Just an important detail about the apostle John's gospel account - it was written last but when you say it was a "late biography of Jesus. A bit like Hadits in quran" that is not the case. None of the gospel accounts are biographies; John wrote his selected points "that ye might believe that Jesus is the Christ, the Son of God; and that believing ye might have life through his name." (John 20:31 A.V.) It is nothing like the Hadiths, which are writings giving supplementary accounts from others who came later on, with their explanations as to how the Qur'an should be interpreted, with myriad additional instructions. There is nothing approaching that in the entire New Testament.

Back to the main question as to what the 'gospel' is that Jesus preached: You ask, "What "gospel" was Jesus preaching because gospels books weren't even written when he lived". The nation of Israel had a huge collection of messages from God written down over the centuries, meticulously copied, covering from the Creation to the prophet Malachi (some 400 years before Jesus was born) foretelling a coming Messiah and another prophet (who turned out to be John the Baptist) to prepare the way before Messiah. John the Baptist declared the coming new covenant Christ would inaugurate, and a great deal about that is in the ancient Hebrew Scriptures (the Old Testament). Jesus read from them when in synagogues. He applied prophecies of Isaiah to himself. Read Isaiah 9:1-2, 61:1-3 and how that applied to Jesus in Matthew 4:13 to the end of that chapter, plus Mark 1:1-39, plus Luke 4:14-28. Isaiah's writings are often called "the gospel in miniature" so full are they of the coming Messiah.

As John the Baptist came to declare "the beginning of the gospel" about Jesus Christ, his message first needs to be grasped and acted on if one is to then understand the good news of Jesus Christ. Until that happens, there is likely to just be confusion, especially when contradictory claims from other religions are accepted without question. John the Baptist taught the need to repent of one's sins (accompanied by water baptism) if one would be able to receive Jesus Christ and understand why the gospel was supremely 'good news' in Him.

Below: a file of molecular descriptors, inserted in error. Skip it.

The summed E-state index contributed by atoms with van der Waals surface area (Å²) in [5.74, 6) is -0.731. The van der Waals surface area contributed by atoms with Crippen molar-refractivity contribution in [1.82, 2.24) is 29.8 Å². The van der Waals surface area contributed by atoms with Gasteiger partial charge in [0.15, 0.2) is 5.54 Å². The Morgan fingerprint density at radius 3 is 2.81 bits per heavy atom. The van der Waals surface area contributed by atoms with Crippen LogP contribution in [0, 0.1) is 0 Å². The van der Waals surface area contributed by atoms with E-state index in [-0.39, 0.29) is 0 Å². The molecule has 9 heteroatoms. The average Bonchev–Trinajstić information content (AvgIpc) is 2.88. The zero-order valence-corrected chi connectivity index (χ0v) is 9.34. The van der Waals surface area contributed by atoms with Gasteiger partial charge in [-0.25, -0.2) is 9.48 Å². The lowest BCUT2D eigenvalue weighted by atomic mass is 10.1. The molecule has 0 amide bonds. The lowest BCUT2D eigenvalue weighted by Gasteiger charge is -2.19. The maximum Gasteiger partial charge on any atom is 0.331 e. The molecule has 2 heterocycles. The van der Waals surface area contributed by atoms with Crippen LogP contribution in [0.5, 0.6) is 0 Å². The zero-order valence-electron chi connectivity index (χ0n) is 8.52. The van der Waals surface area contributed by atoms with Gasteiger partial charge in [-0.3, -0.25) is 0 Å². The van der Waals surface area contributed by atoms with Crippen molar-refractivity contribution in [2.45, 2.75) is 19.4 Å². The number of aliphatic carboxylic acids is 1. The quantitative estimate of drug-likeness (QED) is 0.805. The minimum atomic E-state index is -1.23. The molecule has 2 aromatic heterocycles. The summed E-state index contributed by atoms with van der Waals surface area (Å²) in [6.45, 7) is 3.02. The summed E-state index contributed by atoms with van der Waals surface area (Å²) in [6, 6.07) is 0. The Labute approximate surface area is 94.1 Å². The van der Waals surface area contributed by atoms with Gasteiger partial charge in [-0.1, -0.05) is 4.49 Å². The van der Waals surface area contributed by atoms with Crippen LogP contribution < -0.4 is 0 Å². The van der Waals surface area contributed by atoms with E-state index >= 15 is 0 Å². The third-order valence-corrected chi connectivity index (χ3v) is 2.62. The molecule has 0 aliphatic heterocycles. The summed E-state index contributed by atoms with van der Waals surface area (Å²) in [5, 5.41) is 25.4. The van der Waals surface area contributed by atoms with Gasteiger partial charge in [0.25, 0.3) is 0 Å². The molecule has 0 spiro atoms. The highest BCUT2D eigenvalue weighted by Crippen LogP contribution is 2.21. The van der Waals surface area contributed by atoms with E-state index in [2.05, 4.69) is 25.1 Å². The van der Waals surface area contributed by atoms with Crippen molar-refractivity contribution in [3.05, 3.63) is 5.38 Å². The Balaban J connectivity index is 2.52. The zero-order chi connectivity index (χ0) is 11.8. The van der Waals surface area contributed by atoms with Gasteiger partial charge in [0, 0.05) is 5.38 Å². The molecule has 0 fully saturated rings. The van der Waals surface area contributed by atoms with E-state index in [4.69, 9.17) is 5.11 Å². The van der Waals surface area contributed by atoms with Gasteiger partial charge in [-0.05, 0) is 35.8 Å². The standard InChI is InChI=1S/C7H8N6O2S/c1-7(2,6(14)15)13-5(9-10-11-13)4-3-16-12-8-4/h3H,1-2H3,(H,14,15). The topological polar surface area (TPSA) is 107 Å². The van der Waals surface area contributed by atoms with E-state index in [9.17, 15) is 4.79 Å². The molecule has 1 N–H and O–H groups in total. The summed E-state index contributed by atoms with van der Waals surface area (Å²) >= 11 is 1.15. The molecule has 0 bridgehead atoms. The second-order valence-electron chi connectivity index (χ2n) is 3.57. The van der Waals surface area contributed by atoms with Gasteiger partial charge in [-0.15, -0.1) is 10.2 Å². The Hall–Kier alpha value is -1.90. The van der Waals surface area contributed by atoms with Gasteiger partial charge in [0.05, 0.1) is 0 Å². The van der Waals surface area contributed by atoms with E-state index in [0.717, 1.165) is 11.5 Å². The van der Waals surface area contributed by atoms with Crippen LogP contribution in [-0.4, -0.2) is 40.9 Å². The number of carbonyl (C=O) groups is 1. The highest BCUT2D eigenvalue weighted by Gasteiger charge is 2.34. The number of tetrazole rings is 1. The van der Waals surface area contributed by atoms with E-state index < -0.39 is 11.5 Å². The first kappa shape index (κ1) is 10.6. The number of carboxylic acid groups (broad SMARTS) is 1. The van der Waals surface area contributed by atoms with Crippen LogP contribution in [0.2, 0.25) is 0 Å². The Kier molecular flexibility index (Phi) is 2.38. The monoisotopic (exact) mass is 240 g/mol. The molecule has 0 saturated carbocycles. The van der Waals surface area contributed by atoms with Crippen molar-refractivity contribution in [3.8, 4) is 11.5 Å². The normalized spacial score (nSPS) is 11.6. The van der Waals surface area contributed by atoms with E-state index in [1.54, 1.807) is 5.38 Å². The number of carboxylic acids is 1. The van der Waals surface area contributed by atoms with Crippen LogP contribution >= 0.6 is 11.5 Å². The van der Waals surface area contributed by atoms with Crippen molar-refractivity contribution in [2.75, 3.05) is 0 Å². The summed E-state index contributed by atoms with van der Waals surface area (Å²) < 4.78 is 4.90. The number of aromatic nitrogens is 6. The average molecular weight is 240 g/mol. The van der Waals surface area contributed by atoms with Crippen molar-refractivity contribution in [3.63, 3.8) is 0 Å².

Yes, all Catholic, Orthodox and Protestant Bible have exactly those same four gospel accounts. But there is no point in considering the myriad other questions you have mixed in because a correct start has to be made if one is to understand the good news in Christ. I have said as much as is advantageous to help you make a fresh start with your question about what the biblical gospel is that Jesus preached. I respectfully suggest that you won't find the answer to that in non-Christian holy books that do not believe Jesus to be the One the Bible states him to be.

  • Gospel of the Kingdom We do well to notice that the word, kingdom is often associated with Jesus's announcement of the Gospel (Good news). The Good News was that the King Messiah had come and was about to set up His Kingdom on Earth! (Matthew 2:2, 13:1-52, Acts 1:3). But this would not be like any ordinary kingdom of men; it would be a spiritual kingdom residing in the hearts of the disciples of Christ. (Romans 14:17,) A kingdom of righteousness, peace, and joy, in the Holy Spirit! With ministers who were not a hierarchy, but servants one of another.
    – ray grant
    Commented Oct 2, 2023 at 19:59

As noted, "gospel" means "good news".

There is one Gospel.

There is also one correct history (this is a tautology). As Christians, we believe that the whole of Scripture, starting from Genesis 1-3, are faithful (that is, correct) records of that history. In Genesis 1-3, we learn that God Created everything, including humans, and that it was all initially "very good". We then learn that we humans messed it up. This is the bad news, the "anti-gospel" if you will, and the reason that we need a Gospel in the first place.